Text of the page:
So what does the CCCII look like? Here’s the promo video:
Did you hear that?! Wow, if you are like my reader who asked me to look into this, I hope you will respond with truth about CCSS to the NCEA!
From the ‘white paper’ about CCCII’s success with CCSS, ” The Reality of Implementing the Standards: As part of the conference, one diocese explained its experience with the Common Core outlining the process from curriculum alignment and professional development to the assessment and results based on the Common Core Standards. The journey was three years in the making.
In year one, emphasis was placed on instructional shifts, preserving Catholic identity, and building the capacity of instructional leaders and the understanding of teachers. This included professional development for principals and teachers through various modalities. The other component for its first year was the creation of English-Language Arts and Mathematics unit plans. In year two, instructional specialists were engaged to provide a multitude of resources and to help capture the work of the Common Core Catholic Identity Initiative. The two challenges were getting teachers to shift from using the textbook as a curriculum to using the textbook as a resource and aligning four Mathematics textbooks as a resource to the unit plans and standards.
In its third year, there was a new form of assessment that used different types of questions to assess student academic progress. In preparing for the new assessments, interim assessments that were aligned to the Common Core were implemented, as well as an increase in the instructional time for Mathematics. Based on its experience, it was recognized that the Common Core challenges included:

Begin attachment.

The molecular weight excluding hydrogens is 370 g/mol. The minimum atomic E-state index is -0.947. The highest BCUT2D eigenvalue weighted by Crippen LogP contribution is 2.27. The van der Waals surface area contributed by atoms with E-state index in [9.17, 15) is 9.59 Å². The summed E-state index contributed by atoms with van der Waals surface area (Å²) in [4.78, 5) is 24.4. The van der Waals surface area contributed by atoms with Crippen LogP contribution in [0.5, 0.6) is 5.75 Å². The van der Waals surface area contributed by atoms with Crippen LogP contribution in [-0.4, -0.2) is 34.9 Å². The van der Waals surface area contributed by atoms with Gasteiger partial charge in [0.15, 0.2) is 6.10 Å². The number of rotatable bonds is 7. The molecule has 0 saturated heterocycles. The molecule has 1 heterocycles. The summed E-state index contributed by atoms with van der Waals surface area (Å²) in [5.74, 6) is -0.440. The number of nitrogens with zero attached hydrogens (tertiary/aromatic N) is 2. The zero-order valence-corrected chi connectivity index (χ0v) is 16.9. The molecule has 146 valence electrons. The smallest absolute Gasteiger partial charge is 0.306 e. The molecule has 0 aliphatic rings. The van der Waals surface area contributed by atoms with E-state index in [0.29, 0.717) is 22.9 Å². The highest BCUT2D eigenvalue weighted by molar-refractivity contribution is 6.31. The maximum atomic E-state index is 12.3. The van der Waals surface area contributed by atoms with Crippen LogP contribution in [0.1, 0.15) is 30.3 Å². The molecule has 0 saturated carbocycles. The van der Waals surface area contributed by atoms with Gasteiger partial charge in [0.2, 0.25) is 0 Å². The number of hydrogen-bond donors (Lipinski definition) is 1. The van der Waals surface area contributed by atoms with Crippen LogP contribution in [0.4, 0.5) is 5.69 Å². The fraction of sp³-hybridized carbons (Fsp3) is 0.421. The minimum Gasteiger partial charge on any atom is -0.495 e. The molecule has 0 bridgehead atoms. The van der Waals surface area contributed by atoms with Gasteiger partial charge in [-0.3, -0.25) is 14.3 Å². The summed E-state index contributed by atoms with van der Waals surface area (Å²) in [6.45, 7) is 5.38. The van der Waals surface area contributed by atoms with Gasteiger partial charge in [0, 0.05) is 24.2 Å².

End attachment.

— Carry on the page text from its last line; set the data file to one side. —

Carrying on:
• deconstructing the standards
• reviewing all materials for Catholic appropriateness
• funding and time for quality professional development
• differentiating professional development for schools and teachers that are now at different places along the transition continuum
• meaningful use of the assessment results to improve teaching and learning.” To read the entire 4 page report, http://cici-online.org/resources/articles-research/130-common-core-and-diocesan-catholic-school-leadership-white-paper
The ELA Rubric: cici-unit-review-rubric-form-rev-08-20-2014 When you access this document, read the fine print at the bottom of the page. “EngageNY” is the CCSS laden NY state level board of education.
A Summative Assessment “Mini Lesson”: http://cici-online.org/images/Resources/Section-1-Mini-Lessons/CCCII-Mini-Lesson-Assessment.pdfThe letter to settle a CCCII disturbance: http://www.ncea.org/sites/default/files/documents/cccii_superintendent_letter_15oct13.pdf
A pep talk about implementing the Standards so your Catholic school can be a Blue Ribbon School (U.S. Dept. of Ed ‘honor’): http://www.ncea.org/department-news/implementing-your-strategic-plan
The precursor to today’s article was last Saturday’s expose about CAPE, of which NCEA is a member of: https://www.commoncorediva.com/2015/04/18/sic-em-saturday-grab-a-cape-ccss-warriors/
One last thing:
That New Directions Initiative mentioned above in the paragraph describing NCEA? Oh, that’s all about blended learning! Here’s just one of the workshops NCEA has on it: http://www.ncea.org/events/2015-ncea-new-directions-blended-learning-symposium